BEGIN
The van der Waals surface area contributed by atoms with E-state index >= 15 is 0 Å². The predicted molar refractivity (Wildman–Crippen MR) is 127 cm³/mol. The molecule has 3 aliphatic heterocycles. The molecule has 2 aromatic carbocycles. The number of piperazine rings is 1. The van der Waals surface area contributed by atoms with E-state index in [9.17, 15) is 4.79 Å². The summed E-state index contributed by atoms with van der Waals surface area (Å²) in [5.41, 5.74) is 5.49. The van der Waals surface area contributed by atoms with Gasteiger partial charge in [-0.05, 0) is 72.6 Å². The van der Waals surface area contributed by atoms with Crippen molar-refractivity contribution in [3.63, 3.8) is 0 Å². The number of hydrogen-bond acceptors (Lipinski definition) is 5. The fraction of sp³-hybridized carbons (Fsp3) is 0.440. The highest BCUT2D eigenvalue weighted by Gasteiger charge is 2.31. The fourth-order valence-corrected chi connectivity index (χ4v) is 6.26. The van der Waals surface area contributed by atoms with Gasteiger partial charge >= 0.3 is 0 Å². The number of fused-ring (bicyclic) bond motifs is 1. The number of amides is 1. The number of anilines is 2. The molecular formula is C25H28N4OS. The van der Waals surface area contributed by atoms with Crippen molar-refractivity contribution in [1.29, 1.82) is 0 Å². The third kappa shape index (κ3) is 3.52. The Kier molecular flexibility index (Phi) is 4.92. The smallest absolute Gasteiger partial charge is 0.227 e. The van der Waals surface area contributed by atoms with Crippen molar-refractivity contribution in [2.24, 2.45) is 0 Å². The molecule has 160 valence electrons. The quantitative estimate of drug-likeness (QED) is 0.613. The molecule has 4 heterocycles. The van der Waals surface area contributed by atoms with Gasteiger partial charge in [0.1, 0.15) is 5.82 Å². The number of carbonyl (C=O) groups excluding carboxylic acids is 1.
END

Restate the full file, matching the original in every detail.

The van der Waals surface area contributed by atoms with E-state index >= 15 is 0 Å². The predicted molar refractivity (Wildman–Crippen MR) is 127 cm³/mol. The molecule has 3 aliphatic heterocycles. The molecule has 2 aromatic carbocycles. The number of piperazine rings is 1. The van der Waals surface area contributed by atoms with E-state index in [9.17, 15) is 4.79 Å². The summed E-state index contributed by atoms with van der Waals surface area (Å²) in [5.41, 5.74) is 5.49. The van der Waals surface area contributed by atoms with Gasteiger partial charge in [-0.05, 0) is 72.6 Å². The van der Waals surface area contributed by atoms with Crippen molar-refractivity contribution in [3.63, 3.8) is 0 Å². The number of hydrogen-bond acceptors (Lipinski definition) is 5. The fraction of sp³-hybridized carbons (Fsp3) is 0.440. The highest BCUT2D eigenvalue weighted by Gasteiger charge is 2.31. The fourth-order valence-corrected chi connectivity index (χ4v) is 6.26. The van der Waals surface area contributed by atoms with Gasteiger partial charge >= 0.3 is 0 Å². The number of fused-ring (bicyclic) bond motifs is 1. The number of amides is 1. The number of anilines is 2. The molecular formula is C25H28N4OS. The van der Waals surface area contributed by atoms with Crippen molar-refractivity contribution in [1.29, 1.82) is 0 Å². The third kappa shape index (κ3) is 3.52. The Kier molecular flexibility index (Phi) is 4.92. The smallest absolute Gasteiger partial charge is 0.227 e. The van der Waals surface area contributed by atoms with Crippen molar-refractivity contribution in [2.24, 2.45) is 0 Å². The molecule has 160 valence electrons. The quantitative estimate of drug-likeness (QED) is 0.613. The molecule has 4 heterocycles. The van der Waals surface area contributed by atoms with Gasteiger partial charge in [0.1, 0.15) is 5.82 Å². The number of carbonyl (C=O) groups excluding carboxylic acids is 1.